Strong materials that help reduce plastic waste
MonoSol’s biodegradable, water-soluble films are featured in the newly released Upstream Innovation Guide published by the Ellen MacArthur Foundation. The purpose of the guide is to catalogue innovative technologies, materials and approaches that hold exciting potential for reducing plastic waste. MonoSol is featured alongside top brands like Coca-Cola, PepsiCo, Tesco, Walmart and Nestle among many others. The Ellen MacArthur Foundation is among the most credible organizations in the world addressing plastic waste.
We were not seeking publicity, so it’s a nice surprise to see how interested they are to promote the benefits of water-soluble film technology. Amazon has already contacted us as result of being featured in the innovation guide.Matt Vander Laan, VP of Corporate Affairs at MonoSol
The ability of PVOH films to contain concentrated detergents, soaps and cleaning product ingredients enables home and personal care brands to create lighter and more compact products using less water, less plastic packaging and a lower carbon footprint.
“A lot of companies are looking at using PVOH unit doses to design refills that consumer can mix with water at home, reducing the need to throw away plastic pumps, bottles and sprayers,” said Vander Laan. “Soluble unit dose is already a proven product technology that works especially well for e-commerce and subscription-based refill business models.”
Top-performing materials that increase recycling
In addition to MonoSol, Kuraray offers other innovative materials that reduce plastic waste and contribute to more effective recycling. One example is EVAL™ EVOH (ethylene vinyl alcohol copolymer). Even a very thin layer of this copolymer acts as an effective oxygen barrier, providing optimum protection for all kinds of food such as meat, fish, fruit, dairy products and dry foods.
It keeps out gases such as oxygen, protects the freshness and quality of the food, the flavour and aroma and can be used as a substitute for retort packaging materials such as glass, aluminium and tin. Another big advantage: Kuraray also offers EVAL™ with a particularly low ethylene content. That means packaging producers can create multilayer packaging with high barrier properties using a thin layer of EVOH that is even easier to recycle.
For coating applications, Kuraray offers EXCEVAL™, a chlorine- and solvent-free copolymer that is biodegradable in water. Thanks to its exceptional barrier properties, this material can be used in combination with recyclable paper as a sustainable, environmentally friendly alternative to conventional food packaging. “EXCEVAL™ enables the industry to greatly increase the functionality of paper and create materials that are sustainable substitutes for plastic packaging,” says Heiko Mack, Head of Poval Business at Kuraray. “Coated paper containing up to 5 percent EXCEVAL™ can simply be disposed of via the paper recycling process.”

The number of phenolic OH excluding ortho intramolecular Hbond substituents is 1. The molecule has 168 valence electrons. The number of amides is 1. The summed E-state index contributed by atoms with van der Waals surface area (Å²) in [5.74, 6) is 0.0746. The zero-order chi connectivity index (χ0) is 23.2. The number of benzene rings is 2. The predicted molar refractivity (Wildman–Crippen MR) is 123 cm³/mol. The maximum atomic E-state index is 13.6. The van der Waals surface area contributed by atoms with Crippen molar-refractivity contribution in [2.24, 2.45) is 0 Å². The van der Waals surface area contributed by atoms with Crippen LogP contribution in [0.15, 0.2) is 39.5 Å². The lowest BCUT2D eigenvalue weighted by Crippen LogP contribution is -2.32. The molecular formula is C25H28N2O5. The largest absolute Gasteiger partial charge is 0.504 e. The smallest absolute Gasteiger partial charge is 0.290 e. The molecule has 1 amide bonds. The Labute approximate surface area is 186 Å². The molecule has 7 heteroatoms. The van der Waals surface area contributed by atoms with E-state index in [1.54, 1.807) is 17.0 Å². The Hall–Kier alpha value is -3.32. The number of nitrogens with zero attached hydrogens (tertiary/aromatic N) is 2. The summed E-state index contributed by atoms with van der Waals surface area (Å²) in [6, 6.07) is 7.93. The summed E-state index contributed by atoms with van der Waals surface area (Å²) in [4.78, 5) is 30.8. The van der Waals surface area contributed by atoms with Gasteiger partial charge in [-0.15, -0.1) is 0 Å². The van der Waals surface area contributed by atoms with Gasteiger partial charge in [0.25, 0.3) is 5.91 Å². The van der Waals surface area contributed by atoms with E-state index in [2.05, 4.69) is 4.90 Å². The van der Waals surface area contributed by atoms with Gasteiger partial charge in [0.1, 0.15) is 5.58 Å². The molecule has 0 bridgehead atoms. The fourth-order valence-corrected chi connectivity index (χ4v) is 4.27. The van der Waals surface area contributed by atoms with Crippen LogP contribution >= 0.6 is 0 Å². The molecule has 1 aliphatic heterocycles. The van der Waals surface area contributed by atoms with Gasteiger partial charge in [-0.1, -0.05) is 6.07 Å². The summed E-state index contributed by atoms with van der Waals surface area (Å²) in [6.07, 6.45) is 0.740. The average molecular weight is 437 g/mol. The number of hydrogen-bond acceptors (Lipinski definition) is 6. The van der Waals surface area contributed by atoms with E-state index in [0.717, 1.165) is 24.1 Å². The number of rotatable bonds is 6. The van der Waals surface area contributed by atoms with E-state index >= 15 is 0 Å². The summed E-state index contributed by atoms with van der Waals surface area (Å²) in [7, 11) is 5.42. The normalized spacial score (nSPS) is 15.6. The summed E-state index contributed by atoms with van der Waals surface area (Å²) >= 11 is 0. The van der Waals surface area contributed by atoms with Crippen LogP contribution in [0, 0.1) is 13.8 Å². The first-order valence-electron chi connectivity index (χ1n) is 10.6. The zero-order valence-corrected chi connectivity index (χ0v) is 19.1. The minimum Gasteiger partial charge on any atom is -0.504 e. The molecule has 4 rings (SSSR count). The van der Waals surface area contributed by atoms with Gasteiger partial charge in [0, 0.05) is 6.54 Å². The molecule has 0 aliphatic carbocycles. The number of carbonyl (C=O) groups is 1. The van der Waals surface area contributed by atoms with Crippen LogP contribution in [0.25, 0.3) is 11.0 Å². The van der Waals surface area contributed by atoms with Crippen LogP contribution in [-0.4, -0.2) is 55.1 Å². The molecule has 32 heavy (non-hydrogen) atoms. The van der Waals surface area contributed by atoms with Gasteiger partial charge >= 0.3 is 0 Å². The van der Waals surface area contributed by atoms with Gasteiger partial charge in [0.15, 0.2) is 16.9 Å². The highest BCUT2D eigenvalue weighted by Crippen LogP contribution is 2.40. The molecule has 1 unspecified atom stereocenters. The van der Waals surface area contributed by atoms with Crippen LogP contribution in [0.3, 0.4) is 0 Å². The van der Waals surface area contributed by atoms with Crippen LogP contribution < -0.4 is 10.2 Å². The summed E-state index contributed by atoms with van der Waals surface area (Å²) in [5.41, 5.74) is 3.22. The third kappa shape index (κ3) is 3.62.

Fully sustainable: biodegradable barrier films made from starch
PLANTIC™ is a unique barrier film that is fully aligned to sustainability: this mono film from Kuraray comprises more than 80 percent starch and is produced from renewable raw materials that have not been genetically modified. In laminates with other biodegradable films or with paper, PLANTIC™ gas barrier film allows the production of barrier packaging that is completely biodegradable or, in the case of paper, recyclable. Since PLANTIC™ is soluble in water, laminates with non-biodegradable materials are easy to separate for simple and safe recycling.
“PLANTIC™, EXCEVAL™ and EVAL™ have unique features such as barrier properties that facilitate the development of high-performance packaging that keeps vegetables, meat and dairy products fresh for longer, reduces food waste and has an effective and sustainable recycling profile,” says Dr. Matthias Gutweiler, Managing Director of Kuraray in Europe and a member of the Board of Directors of the Kuraray Group in Tokyo. “The inclusion of our MonoSol PVOH films in the Upstream Innovation Guide is naturally an incentive for us to drive forward the continuous development of sustainable products.”